June 21, 2021
  • 7:31 am ‘Nueva reunión comunitaria’ une a los ministerios episcopales étnicos
  • 7:29 am Sínodo de la Diócesis de Cuba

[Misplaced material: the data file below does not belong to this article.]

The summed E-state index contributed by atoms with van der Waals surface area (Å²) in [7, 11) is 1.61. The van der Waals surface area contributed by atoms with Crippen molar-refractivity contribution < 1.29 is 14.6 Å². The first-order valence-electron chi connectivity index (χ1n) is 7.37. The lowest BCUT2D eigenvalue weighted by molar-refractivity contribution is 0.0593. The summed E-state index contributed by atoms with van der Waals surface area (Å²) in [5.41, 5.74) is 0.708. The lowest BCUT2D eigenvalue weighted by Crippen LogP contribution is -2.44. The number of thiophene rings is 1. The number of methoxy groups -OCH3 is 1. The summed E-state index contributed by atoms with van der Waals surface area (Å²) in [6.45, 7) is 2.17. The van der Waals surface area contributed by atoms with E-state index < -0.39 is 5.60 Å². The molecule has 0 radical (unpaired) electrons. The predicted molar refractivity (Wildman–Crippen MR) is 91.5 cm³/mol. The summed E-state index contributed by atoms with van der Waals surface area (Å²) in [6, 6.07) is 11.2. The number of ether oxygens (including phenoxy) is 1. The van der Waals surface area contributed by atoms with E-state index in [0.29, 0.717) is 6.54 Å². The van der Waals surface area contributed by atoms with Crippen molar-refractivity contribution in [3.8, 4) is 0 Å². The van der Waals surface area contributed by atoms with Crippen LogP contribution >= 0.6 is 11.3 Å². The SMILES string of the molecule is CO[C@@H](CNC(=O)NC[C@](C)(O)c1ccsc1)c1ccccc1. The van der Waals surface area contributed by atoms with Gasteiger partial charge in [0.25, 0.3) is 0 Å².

• 7:25 am Archdeacon finds neighbor helping neighbor in Houston
  • 7:25 am St. Columba’s calls Ledlie I. Laughlin as new rector
  • 7:22 am La delegación episcopal en Marrakech parte del acuerdo del clima…